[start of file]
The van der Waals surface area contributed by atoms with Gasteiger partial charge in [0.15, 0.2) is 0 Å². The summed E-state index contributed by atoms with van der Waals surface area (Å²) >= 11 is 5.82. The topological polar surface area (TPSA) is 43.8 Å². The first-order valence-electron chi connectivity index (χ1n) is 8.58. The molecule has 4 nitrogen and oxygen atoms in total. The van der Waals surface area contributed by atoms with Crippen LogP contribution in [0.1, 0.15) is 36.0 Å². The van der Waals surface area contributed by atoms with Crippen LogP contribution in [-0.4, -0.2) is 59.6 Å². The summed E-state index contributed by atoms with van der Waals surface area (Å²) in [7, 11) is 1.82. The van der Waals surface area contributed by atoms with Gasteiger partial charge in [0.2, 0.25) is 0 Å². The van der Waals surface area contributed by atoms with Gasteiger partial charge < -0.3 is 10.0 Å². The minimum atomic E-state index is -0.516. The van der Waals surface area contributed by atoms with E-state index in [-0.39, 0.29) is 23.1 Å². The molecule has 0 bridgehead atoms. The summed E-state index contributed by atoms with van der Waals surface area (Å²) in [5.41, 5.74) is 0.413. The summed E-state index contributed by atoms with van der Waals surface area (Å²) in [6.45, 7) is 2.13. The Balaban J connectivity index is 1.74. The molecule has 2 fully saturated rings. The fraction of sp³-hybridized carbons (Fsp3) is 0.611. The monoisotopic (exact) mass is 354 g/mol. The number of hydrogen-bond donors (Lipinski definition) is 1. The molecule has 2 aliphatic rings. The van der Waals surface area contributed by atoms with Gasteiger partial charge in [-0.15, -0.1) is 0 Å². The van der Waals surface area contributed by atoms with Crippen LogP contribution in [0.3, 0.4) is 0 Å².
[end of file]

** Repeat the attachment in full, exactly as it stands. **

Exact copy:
The van der Waals surface area contributed by atoms with Gasteiger partial charge in [0.15, 0.2) is 0 Å². The summed E-state index contributed by atoms with van der Waals surface area (Å²) >= 11 is 5.82. The topological polar surface area (TPSA) is 43.8 Å². The first-order valence-electron chi connectivity index (χ1n) is 8.58. The molecule has 4 nitrogen and oxygen atoms in total. The van der Waals surface area contributed by atoms with Crippen LogP contribution in [0.1, 0.15) is 36.0 Å². The van der Waals surface area contributed by atoms with Crippen LogP contribution in [-0.4, -0.2) is 59.6 Å². The summed E-state index contributed by atoms with van der Waals surface area (Å²) in [7, 11) is 1.82. The van der Waals surface area contributed by atoms with Gasteiger partial charge in [0.2, 0.25) is 0 Å². The van der Waals surface area contributed by atoms with Gasteiger partial charge < -0.3 is 10.0 Å². The minimum atomic E-state index is -0.516. The van der Waals surface area contributed by atoms with E-state index in [-0.39, 0.29) is 23.1 Å². The molecule has 0 bridgehead atoms. The summed E-state index contributed by atoms with van der Waals surface area (Å²) in [5.41, 5.74) is 0.413. The summed E-state index contributed by atoms with van der Waals surface area (Å²) in [6.45, 7) is 2.13. The Balaban J connectivity index is 1.74. The molecule has 2 fully saturated rings. The fraction of sp³-hybridized carbons (Fsp3) is 0.611. The monoisotopic (exact) mass is 354 g/mol. The number of hydrogen-bond donors (Lipinski definition) is 1. The molecule has 2 aliphatic rings. The van der Waals surface area contributed by atoms with Gasteiger partial charge in [-0.15, -0.1) is 0 Å². The van der Waals surface area contributed by atoms with Crippen LogP contribution in [0.3, 0.4) is 0 Å².